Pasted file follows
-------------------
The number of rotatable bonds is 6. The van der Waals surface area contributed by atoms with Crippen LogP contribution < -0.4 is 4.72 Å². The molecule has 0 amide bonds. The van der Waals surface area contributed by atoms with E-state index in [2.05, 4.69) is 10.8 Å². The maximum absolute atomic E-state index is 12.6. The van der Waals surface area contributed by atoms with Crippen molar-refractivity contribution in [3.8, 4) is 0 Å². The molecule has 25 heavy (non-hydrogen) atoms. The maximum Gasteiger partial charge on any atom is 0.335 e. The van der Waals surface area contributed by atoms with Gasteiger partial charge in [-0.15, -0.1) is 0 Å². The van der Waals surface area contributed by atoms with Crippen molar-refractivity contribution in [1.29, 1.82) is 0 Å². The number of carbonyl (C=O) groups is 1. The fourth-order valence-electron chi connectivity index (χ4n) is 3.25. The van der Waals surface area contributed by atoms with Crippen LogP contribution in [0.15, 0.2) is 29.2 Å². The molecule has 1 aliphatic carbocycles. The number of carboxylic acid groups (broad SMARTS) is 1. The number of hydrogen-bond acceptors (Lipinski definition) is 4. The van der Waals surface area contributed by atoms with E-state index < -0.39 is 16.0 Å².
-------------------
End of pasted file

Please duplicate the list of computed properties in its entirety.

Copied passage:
The number of rotatable bonds is 6. The van der Waals surface area contributed by atoms with Crippen LogP contribution < -0.4 is 4.72 Å². The molecule has 0 amide bonds. The van der Waals surface area contributed by atoms with E-state index in [2.05, 4.69) is 10.8 Å². The maximum absolute atomic E-state index is 12.6. The van der Waals surface area contributed by atoms with Crippen molar-refractivity contribution in [3.8, 4) is 0 Å². The molecule has 25 heavy (non-hydrogen) atoms. The maximum Gasteiger partial charge on any atom is 0.335 e. The van der Waals surface area contributed by atoms with Gasteiger partial charge in [-0.15, -0.1) is 0 Å². The van der Waals surface area contributed by atoms with Crippen molar-refractivity contribution in [1.29, 1.82) is 0 Å². The number of carbonyl (C=O) groups is 1. The fourth-order valence-electron chi connectivity index (χ4n) is 3.25. The van der Waals surface area contributed by atoms with Crippen LogP contribution in [0.15, 0.2) is 29.2 Å². The molecule has 1 aliphatic carbocycles. The number of carboxylic acid groups (broad SMARTS) is 1. The number of hydrogen-bond acceptors (Lipinski definition) is 4. The van der Waals surface area contributed by atoms with E-state index < -0.39 is 16.0 Å².